Yet another side of this is are they going to dumb down the astronauts themselves nearly all of whom were engineers? It was pretty common for them to work with the actual engineers, or be put in admin positions, and with the engineering of the actual space suit NASA did (catastrophically) impose “balance” on the engineering process because they didn’t trust Playtex – a “women’s products” company.
    Admittedly I rarely find modern comedy funny at all, I frequently find it sadistic and disturbing, so there’s that, but since this was part of my youth if they do it right I’ll probably watch.

  • Kathy

    This sounds horrific.

  • literary_lottie

    I really don’t see this premise working as a comedy. I don’t think contemporary comedic writing has the subtlety necessary for the subject matter. As a period drama about a turbulent time in the space program, a la Mad Men or Bomb Girls? Yes. But as an Anchorman-type comedy? No. There’s just WAY too much potential for insensitivity. Like, are you really going to make jokes about the crew of Apollo 1 dying in a fire during launch rehearsal?

    I’ll watch the first couple of episodes anyway because I’m all about supporting women-led comedy, but I’m super skeptical.

  • Amanda LaPergola

    THOSE EARRINGS.

    *reads article*

    Well, that is incredibly fascinating and shows a lot of promise.

    THOSE EARRINGS THO.

  • Anonymous

    The Apollo fire wasn’t until 1967. If this is set in 1962, they won’t have to worry about that until their fifth season.

    I just read Rocket Girl, a book about Mary Sherman Morgan who developed the rocket fuel for the first US orbital flight. I gathered that she was pretty intense, but a great bridge player. (She was one of the few female engineers working at North American Rockwell.)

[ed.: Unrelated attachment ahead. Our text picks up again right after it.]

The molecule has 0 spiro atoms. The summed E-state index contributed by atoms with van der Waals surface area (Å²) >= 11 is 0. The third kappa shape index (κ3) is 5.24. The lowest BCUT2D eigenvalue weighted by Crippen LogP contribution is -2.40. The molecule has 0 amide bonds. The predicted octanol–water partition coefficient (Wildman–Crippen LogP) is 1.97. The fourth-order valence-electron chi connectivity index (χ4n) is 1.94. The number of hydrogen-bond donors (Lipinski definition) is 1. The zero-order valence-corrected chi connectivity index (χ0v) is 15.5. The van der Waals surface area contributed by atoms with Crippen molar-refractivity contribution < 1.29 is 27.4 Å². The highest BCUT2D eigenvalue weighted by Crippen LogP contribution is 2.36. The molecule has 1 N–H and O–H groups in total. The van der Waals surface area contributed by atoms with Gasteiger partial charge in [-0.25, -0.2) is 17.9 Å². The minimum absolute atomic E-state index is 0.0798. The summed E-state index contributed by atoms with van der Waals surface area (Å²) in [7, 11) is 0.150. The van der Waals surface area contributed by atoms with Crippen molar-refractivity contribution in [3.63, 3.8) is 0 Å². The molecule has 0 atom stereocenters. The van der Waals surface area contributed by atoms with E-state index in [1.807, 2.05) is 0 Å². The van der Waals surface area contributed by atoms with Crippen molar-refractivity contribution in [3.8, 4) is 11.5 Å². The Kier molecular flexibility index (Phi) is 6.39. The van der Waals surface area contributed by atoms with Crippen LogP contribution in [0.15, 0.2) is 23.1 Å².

I still have my doubts about setting the show at NASA. For a real 60s feel, they should have gone with Polaroid or some pastiche company run by a madcap inventor. Land, who founded Polaroid, hired lots of women to work as engineers. He had a pipeline to the chemistry departments at a couple of women’s colleges, so he got first rate talent without a lot of competition.

  • Anonymous

    I’m intensely wary of this whole setup, but a large part of that is probably because I find modern comedies really crass and unappealing. Setting it in the 60s makes it sound like they want to be even more crass and blatantly sexist- for laughs- and handwave it away as “oh, that’s just how things were back then.”

    I would really love to watch something about NASA and the space program, I just wish it wasn’t being geared as a comedy. Maybe if they were going to set it up as a 60s style comedy, back when humor was still relatively tame and a lot less vulgar, that would be OK, but the show we’re likely to get isn’t something I’ll be able to watch. And yes, based on every other major comedy that’s been on TV for the past ten years or so I feel pretty confident making that judgment call without seeing a single second of footage. If the commercials wind up making it sound better I might give it a look, but I really REALLY hate the entire comedy genre right now. Unless you include the muppets, since they still remember how to be funny without being disgusting.

    Now I’m going to go off and picture a a more dramatic show about a smart, pretty young lady with more brains than all the men around her and a ruthless streak a mile wide. She’s going to scrape and claw and subliminally influence her way up the corporate ladder without the menfolk quite realizing what’s happening until it’s too late. Eventually she’ll wind up as Cave Johnson’s personal assistant and then things will get REALLY interesting.